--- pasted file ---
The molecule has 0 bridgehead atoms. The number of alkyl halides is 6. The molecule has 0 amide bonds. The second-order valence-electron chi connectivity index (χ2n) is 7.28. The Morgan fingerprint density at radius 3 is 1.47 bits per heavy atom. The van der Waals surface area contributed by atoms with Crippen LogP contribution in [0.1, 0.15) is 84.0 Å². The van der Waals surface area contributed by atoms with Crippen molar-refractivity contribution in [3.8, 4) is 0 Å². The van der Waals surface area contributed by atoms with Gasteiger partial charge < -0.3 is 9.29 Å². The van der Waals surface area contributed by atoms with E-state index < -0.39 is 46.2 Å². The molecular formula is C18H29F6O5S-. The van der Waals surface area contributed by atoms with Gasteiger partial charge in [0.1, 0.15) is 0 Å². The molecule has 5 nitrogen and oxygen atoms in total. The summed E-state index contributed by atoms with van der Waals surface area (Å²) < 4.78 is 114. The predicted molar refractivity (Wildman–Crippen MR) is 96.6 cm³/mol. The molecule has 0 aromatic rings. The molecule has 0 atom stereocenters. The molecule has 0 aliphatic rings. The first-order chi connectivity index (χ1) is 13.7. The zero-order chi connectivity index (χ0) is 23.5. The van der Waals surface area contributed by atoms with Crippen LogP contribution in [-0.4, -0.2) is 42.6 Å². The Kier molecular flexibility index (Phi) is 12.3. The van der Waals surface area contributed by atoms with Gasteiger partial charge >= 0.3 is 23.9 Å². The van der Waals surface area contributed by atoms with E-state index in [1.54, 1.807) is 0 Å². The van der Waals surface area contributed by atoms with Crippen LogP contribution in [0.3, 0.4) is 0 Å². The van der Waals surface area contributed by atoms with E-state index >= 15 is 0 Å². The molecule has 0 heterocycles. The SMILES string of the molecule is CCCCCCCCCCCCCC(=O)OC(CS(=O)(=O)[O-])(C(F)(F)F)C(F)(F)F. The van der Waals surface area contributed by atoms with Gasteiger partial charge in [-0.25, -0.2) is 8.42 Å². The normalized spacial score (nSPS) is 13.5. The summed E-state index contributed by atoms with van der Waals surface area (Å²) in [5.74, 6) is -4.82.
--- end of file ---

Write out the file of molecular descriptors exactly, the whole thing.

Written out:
The molecule has 0 bridgehead atoms. The number of alkyl halides is 6. The molecule has 0 amide bonds. The second-order valence-electron chi connectivity index (χ2n) is 7.28. The Morgan fingerprint density at radius 3 is 1.47 bits per heavy atom. The van der Waals surface area contributed by atoms with Crippen LogP contribution in [0.1, 0.15) is 84.0 Å². The van der Waals surface area contributed by atoms with Crippen molar-refractivity contribution in [3.8, 4) is 0 Å². The van der Waals surface area contributed by atoms with Gasteiger partial charge < -0.3 is 9.29 Å². The van der Waals surface area contributed by atoms with E-state index < -0.39 is 46.2 Å². The molecular formula is C18H29F6O5S-. The van der Waals surface area contributed by atoms with Gasteiger partial charge in [0.1, 0.15) is 0 Å². The molecule has 5 nitrogen and oxygen atoms in total. The summed E-state index contributed by atoms with van der Waals surface area (Å²) < 4.78 is 114. The predicted molar refractivity (Wildman–Crippen MR) is 96.6 cm³/mol. The molecule has 0 aromatic rings. The molecule has 0 atom stereocenters. The molecule has 0 aliphatic rings. The first-order chi connectivity index (χ1) is 13.7. The zero-order chi connectivity index (χ0) is 23.5. The van der Waals surface area contributed by atoms with Crippen LogP contribution in [-0.4, -0.2) is 42.6 Å². The Kier molecular flexibility index (Phi) is 12.3. The van der Waals surface area contributed by atoms with Gasteiger partial charge >= 0.3 is 23.9 Å². The van der Waals surface area contributed by atoms with E-state index in [1.54, 1.807) is 0 Å². The van der Waals surface area contributed by atoms with Crippen LogP contribution in [0.3, 0.4) is 0 Å². The van der Waals surface area contributed by atoms with E-state index >= 15 is 0 Å². The molecule has 0 heterocycles. The SMILES string of the molecule is CCCCCCCCCCCCCC(=O)OC(CS(=O)(=O)[O-])(C(F)(F)F)C(F)(F)F. The van der Waals surface area contributed by atoms with Gasteiger partial charge in [-0.25, -0.2) is 8.42 Å². The normalized spacial score (nSPS) is 13.5. The summed E-state index contributed by atoms with van der Waals surface area (Å²) in [5.74, 6) is -4.82.